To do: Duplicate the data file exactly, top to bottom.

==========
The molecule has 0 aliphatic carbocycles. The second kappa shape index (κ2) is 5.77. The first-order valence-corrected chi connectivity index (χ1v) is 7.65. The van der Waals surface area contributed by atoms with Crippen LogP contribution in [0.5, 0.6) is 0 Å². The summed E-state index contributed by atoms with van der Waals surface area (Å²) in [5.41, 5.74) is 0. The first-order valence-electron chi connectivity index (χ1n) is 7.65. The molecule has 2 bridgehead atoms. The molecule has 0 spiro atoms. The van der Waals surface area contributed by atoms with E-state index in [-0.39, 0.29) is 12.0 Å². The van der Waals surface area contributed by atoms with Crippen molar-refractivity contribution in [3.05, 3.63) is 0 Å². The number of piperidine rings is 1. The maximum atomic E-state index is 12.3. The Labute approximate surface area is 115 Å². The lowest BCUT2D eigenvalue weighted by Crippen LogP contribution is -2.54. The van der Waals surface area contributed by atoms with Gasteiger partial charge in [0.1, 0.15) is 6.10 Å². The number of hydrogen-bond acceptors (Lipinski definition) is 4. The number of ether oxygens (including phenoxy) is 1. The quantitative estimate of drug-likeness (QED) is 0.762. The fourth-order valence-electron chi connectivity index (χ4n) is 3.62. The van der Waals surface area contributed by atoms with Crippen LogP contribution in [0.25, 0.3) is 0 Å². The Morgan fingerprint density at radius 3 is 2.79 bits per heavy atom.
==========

The molecule has 0 aliphatic carbocycles. The second kappa shape index (κ2) is 5.77. The first-order valence-corrected chi connectivity index (χ1v) is 7.65. The van der Waals surface area contributed by atoms with Crippen LogP contribution in [0.5, 0.6) is 0 Å². The summed E-state index contributed by atoms with van der Waals surface area (Å²) in [5.41, 5.74) is 0. The first-order valence-electron chi connectivity index (χ1n) is 7.65. The molecule has 2 bridgehead atoms. The molecule has 0 spiro atoms. The van der Waals surface area contributed by atoms with E-state index in [-0.39, 0.29) is 12.0 Å². The van der Waals surface area contributed by atoms with Crippen molar-refractivity contribution in [3.05, 3.63) is 0 Å². The number of piperidine rings is 1. The maximum atomic E-state index is 12.3. The Labute approximate surface area is 115 Å². The lowest BCUT2D eigenvalue weighted by Crippen LogP contribution is -2.54. The van der Waals surface area contributed by atoms with Gasteiger partial charge in [0.1, 0.15) is 6.10 Å². The number of hydrogen-bond acceptors (Lipinski definition) is 4. The number of ether oxygens (including phenoxy) is 1. The quantitative estimate of drug-likeness (QED) is 0.762. The fourth-order valence-electron chi connectivity index (χ4n) is 3.62. The van der Waals surface area contributed by atoms with Crippen LogP contribution in [0.25, 0.3) is 0 Å². The Morgan fingerprint density at radius 3 is 2.79 bits per heavy atom.